Employee & Community Health

Paying attention to your child's development

4/25/2019 by Dr. Jessica Davis

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No one knows your child as well as you do. Your child's provider and care team rely on your observations of your child, as well as those from family and anyone who cares for your child. While every child develops at their own rate — some leap ahead, some make slow-but-sure progress — there are general milestones your child should reach around certain ages. 

The Centers for Disease Prevention and Control (CDC) offers checklists for following your child's developmental milestones from ages two months to five years, including tips for how you can help them learn and grow and when to talk with your pediatrician if they seem to be falling behind. 

Some developmental issues to watch for include:

  • Speech delay. Children usually say their first word between 12 and 15 months. By 18 months they should be saying a few words. For the next six months, your child will undergo rapid progress in their speech. 
  • Gross- or fine-motor delays. Walking usually gets underway by 15 to 16 months of age. Your child also should be starting to put on their clothes, fasten buttons and pick up small items. 
  • Non-typical behaviors. These can range from throwing long tantrums a number of times a day and not calming down afterward to being more aggressive or over active to making unusual body movements like hand flapping or head banging. Typically these behaviors are daily struggles for parents, not just once in a while.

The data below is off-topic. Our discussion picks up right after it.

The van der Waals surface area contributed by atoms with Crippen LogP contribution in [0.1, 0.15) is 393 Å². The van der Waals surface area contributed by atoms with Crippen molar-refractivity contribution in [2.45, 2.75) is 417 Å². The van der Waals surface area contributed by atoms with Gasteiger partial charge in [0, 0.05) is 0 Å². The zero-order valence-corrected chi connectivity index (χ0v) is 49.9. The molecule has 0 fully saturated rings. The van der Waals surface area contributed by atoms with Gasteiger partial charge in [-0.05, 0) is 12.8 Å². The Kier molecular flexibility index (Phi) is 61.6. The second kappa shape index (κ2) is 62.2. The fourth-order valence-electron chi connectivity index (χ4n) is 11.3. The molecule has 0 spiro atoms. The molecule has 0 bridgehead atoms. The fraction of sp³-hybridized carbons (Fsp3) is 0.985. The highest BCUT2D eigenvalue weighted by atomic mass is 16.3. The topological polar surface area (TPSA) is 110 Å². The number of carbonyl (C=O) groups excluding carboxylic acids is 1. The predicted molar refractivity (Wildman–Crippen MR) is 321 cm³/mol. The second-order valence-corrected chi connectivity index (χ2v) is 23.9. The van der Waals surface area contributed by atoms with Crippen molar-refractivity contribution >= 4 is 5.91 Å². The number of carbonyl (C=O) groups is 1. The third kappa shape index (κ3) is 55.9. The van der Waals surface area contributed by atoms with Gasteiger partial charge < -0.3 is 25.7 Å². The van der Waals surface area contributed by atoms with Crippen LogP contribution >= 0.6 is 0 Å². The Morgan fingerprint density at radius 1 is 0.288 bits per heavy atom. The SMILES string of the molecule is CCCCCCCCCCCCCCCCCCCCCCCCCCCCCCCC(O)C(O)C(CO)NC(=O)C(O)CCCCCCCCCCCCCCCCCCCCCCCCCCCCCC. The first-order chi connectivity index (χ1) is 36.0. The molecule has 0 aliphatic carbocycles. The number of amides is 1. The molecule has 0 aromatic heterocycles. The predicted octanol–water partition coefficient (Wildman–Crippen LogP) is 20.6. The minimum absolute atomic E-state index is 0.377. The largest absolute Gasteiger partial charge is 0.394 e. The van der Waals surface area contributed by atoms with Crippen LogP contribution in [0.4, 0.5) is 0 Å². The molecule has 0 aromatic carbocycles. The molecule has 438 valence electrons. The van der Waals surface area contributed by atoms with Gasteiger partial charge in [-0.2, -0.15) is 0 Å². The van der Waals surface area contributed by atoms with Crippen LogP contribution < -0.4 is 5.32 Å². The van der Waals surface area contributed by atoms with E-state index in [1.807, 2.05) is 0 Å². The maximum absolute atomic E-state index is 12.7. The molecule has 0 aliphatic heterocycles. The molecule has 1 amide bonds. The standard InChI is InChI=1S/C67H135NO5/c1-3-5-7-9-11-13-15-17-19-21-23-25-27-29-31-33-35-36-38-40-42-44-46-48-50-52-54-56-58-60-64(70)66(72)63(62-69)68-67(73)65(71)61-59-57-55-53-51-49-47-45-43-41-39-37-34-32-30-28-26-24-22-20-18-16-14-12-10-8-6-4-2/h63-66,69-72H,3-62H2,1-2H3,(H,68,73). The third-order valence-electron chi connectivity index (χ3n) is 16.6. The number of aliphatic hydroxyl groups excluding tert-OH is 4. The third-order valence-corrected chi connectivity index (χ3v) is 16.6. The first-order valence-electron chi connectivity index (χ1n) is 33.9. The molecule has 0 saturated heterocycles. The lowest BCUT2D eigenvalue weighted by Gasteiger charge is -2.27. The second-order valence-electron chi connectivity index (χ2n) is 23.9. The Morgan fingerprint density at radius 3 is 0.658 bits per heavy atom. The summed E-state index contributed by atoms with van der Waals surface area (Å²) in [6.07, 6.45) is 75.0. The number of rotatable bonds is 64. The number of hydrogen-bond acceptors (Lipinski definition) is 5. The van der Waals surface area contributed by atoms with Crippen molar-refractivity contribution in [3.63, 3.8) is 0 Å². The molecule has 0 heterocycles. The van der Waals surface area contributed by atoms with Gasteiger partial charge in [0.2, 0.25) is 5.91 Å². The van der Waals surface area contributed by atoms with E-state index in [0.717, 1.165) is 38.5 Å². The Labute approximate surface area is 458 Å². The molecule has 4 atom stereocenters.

• Sensory sensitivities. The issues include being sensitive to sounds (covering their ears when the toilet flushes or the blender runs), clothes/shoes (don't like tags or the feel of certain fabrics) and foods (texture, temperature, etc.). 

One of the best things you can do for your child's health and development is to keep your eyes open, be sure to go to all the recommended well-child visits and speak up if you sense something isn't quite right with your child. 

If there is a problem, the earlier your child's care team is notified, the better the outcomes. They may decide to watch it for a while and document it to see if it persists. Ideally, a diagnosis is made by the time your child is two or three. 

Employee and Community Health (ECH) has an Integrated Community Specialties (ICS) clinic especially devoted to helping parents and kids (ages nine months to four years 11 months) address developmental delays. The ICS connects them with the appropriate resources and therapies, whether it's speech, physical or occupational therapy or behavioral training for parents. Depending on the concern, your pediatrician may refer you to this clinic, where the specialists will do an initial assessment to determine if more in-depth examinations are needed. 

Dr. Jessica Davis is a general pediatrician in Employee and Community Health's (ECH) Division of Community Pediatric and Adolescent Medicine (CPAM). She completed her MD at the University of Texas-San Antonio and residency at the military program in San Antonio. She has a strong interest in caring for children with Autism Spectrum Disorder and developmental delays.